Offer paths to additional information for those who want or need it; but provide everyone with balanced, accessible foundation that builds their knowledge about the topic at hand.  (One of the many reasons board portals are a good idea: the opportunity they provide to capture a wide range of information and make those sources accessible on demand.)

One last caveat about purposeful board packets: Deliver them in a timely manner. If we expect board members to come to meetings prepared to discuss critical issues thoughtfully, if we expect wise decisions that transform our communities and our vision of the future, we cannot dump a boatload of "stuff" on them at the last minute (a major pet peeve of mine). Whether mailed, emailed, or uploaded to a board portal, make sure that the information they need to govern gets into their hands at least a week in advance.

Yes, there inevitably will be the board member who's opening his/her packet at the meeting (though we can do our best to create a culture where coming to the meeting prepared is expected). But no one should be blind-sided or left scrambling to read a pile of papers in the moment because we couldn't be bothered to pull together materials until the day of the meeting. We set board members up for failure when we fail to provide them what they need to govern without time to read, reflect, and research before they initiate the discussions that lead to decisions.


Wednesday, March 19, 2014

Board competency 6: Accept fiduciary, accountability responsibilities

This is the sixth in a 10-part weekly series expanding upon the core nonprofit board competencies that I laid out in a recent post.

(Purchased from Bigstock Photo)

Core board competency 6: The capacity to understand and accept the fiduciary/accountability responsibilities of nonprofit governance.


On first glance, this one may seem very familiar. After all, several of the core "basic board responsibilities" focus on oversight and (too much of) the typical board agenda is spent scrutinizing budgets and profit and loss statements.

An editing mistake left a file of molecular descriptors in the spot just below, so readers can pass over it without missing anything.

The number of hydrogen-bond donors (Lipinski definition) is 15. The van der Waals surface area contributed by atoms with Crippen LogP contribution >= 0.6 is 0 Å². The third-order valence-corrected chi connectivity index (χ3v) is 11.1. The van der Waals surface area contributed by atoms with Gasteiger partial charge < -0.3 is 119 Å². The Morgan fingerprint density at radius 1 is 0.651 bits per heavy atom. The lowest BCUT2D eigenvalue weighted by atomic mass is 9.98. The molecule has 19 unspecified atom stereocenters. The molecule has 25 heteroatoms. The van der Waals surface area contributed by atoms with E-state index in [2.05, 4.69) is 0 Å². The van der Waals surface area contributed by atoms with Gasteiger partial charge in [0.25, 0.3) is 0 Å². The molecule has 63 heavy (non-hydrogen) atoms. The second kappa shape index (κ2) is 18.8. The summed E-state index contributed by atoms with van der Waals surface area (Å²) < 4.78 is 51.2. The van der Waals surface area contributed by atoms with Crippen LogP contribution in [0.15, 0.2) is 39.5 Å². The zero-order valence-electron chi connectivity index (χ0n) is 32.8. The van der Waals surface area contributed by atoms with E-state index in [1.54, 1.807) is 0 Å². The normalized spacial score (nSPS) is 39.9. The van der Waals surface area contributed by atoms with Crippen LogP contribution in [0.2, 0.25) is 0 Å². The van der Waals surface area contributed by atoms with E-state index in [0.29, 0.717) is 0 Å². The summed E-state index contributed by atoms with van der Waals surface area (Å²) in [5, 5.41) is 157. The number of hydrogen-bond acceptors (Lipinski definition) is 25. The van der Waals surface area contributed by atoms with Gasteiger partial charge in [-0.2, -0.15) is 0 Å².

But the board's fiduciary/accountability responsibilities cover far more than financials. One of the greatest gifts of Chait, Ryan and Taylor's Governance as Leadership model is the articulation of the board's fiduciary mode as a broad-based function. (Also important: its equal value in the context of two other modes, strategic and fiduciary.)

When I present the GAL framework to nonprofit boards, I highlight the following fiduciary roles (drawing from Cathy Trower's excellent book, The Practitioner's Guide to Governance as Leadership):


Trower's "stewardship" descriptor of the fiduciary mode is critical to understanding our responsibilities in this area. Boards are charged with not only doing the math, but with active stewardship of the resources provided to the organization. Are they being used wisely? Are they being used to advance the mission? Are we focusing our energy on using all that we have on moving our mission forward?

What does the fiduciary mode look like in everyday governance practice? The following slide offers examples of several activities that offer a more expansive and realistic snapshot:


Note the strong accountability theme in the responsibilities represented. Also take note of that last bullet point. Problem identification is perhaps the most unique - and most ignored - fiduciary roles of the board. It's tied directly to our boundary-spanning responsibilities, and to our need to always be researching and learning on the job. Being in front of problems, rather than reacting to them, is a key difference between governance as leadership and simply taking up space around the boardroom table.

The capacity to ask the right kinds of questions is critical to fulfilling our fiduciary responsibilities. I'll close this post with a comparison Chait, Ryan and Taylor offered in the book that introduced the model to the world (Governance as Leadership, p. 38). The first list contains fiduciary oversight questions, the kinds that drive traditional board discussions. The second offers fiduciary inquiry questions, which take those discussions to a very different level. Do a direct "1 vs. 1," "2 vs. 2," etc., comparison of the two lists to bring the difference into focus.

Fiduciary Oversight Questions

  1. Can we afford it?
  2. Did we get a clean audit?
  3. Is the budget balanced?
  4. Should we increase departmental budgets by 2%-or 3%?
  5. Will the proposed program attract enough clients?